“We realize through our relationships with the marginalized that when one of our brothers and sisters is suffering, they cannot participate fully in that body of Christ. The glory of God is dimmed.”
This quote is one of the many we were given to contemplate before one of our retreats. I thought about it in many ways. First, I thought about my friends and family. When they are extremely stressed, they do not speak of God. The only thing they seem to be able to focus on is the dilemma at hand, and they sometimes feel like God doesn’t care about them. If this is what they feel, I can only imagine what it is like for those who truly suffer every day, from starvation, physical and emotional abuse, neglect, harassment, and many other forms of severe pain.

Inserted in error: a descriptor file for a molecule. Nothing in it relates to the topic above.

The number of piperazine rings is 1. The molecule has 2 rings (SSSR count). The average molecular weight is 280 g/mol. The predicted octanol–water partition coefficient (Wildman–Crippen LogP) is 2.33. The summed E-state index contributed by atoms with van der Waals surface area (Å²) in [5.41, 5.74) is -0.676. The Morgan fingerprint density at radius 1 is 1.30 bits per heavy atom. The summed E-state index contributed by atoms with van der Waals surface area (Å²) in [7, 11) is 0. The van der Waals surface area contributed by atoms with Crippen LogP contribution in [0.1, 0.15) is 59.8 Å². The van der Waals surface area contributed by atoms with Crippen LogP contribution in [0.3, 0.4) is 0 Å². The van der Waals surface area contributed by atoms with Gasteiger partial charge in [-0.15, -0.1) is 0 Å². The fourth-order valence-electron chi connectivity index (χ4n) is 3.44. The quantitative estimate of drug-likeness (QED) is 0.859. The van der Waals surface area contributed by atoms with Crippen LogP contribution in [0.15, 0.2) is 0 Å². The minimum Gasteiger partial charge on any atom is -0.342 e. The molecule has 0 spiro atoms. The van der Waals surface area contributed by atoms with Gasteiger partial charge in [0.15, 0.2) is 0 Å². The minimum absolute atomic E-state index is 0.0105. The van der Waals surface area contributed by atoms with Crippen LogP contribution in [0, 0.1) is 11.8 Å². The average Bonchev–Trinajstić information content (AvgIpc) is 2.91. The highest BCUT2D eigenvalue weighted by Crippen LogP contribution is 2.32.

I then thought about responsibility for one another. Though I value independence, I value it in an interdependent manner. Everyone is part of the larger community of the human race and the world.. This quote helps it seem as though it is our responsibility to help those who cannot experience the full glory of God in their suffering. This makes it impossible to say that someone’s suffering “is not my problem.” Everyone’s suffering is my problem under this philosophy. I’m not saying that I’m going to attack everyone and cure their problems, or that it is even possible. What I am saying is that I think we are not meant to be blind and turn away to the suffering of others, but are meant to do whatever we can.